Sometimes the line between the direct copying a work of art (copyright infringement) and creating an entirely new work of art (fair use) can be very thin. There is a murky gray zone where the two sometimes meet.
For example, take (or leave) the photographer-artist Richard Prince. In one of his most famous images, he simply re-photographed a Marlboro ad, cutting out the text and leaving just the cowboy on the galloping horse. It sold for over a million dollars. Then another copy sold for over three million dollars.
He was sued of course but, after an initial court defeat, he eventually won. The US Court of Appeals, Second Circuit (Cariou v. Prince, 2013) said the photographs (well, 25 of the 30 works in question) were “transformative” so, therefore, “fair use”.
Since Prince has made it his business to copy others I’m sure he wouldn’t mind me posting a photo of the image in question, “Untitled (Cowboy)”. Here it is, original ad on the left and Prince’s “re-appropriated” photograph on the right:
I’ll follow that up with an interesting three-minute video in which Sam Abell, the original Marlboro Man photographer, discusses what Prince has done:
Finally, how about my personal example of a “re-appropriated” work? Does it have a completely new meaning and value as a work of art? Is it transformative? Does it present a “new aesthetic”? Ultimately, then, is it copyright infringement or fair use?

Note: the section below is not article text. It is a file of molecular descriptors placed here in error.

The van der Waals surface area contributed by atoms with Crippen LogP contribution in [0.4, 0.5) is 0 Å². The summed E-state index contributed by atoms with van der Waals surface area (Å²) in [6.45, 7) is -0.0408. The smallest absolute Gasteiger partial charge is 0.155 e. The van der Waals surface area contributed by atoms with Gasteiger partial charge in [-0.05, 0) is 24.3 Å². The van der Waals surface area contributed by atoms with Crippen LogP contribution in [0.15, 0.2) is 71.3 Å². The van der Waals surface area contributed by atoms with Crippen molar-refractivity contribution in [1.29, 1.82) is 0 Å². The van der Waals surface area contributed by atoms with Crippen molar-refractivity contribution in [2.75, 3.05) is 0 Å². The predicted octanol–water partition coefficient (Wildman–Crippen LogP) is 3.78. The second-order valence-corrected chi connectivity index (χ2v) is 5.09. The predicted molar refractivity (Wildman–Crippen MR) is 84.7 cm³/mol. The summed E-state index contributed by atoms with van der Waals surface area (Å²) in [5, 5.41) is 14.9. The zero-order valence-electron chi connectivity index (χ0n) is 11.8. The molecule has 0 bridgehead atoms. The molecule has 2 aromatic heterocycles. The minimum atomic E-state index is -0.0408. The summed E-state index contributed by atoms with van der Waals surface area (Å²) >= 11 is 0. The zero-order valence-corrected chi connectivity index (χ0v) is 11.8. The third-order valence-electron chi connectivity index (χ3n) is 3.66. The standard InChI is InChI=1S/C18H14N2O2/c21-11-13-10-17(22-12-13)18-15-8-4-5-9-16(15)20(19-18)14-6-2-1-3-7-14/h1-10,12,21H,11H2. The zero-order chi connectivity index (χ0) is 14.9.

Perhaps you could interpret it as a direct commentary on what Richard Prince has done to Sam Abell, eh?
Explanation: The above is a layered composition I derived from the following works, which you can see at the Denver Art Museum:
Roger Brown’s Surveying the Siberian Explosion (1985, oil on canvas) – all the exploded trees and the surveyor–who initially looked like a photographer to me
Carroll Dunham’s Shootist (2000, mixed media on linen) – man with pistol and balls on his nose–a powerful sexual violence commentary
Julian Opie’s Imagine You are Driving 3 (1997, vinyl stretched over an aluminum frame) – the disorienting highway scene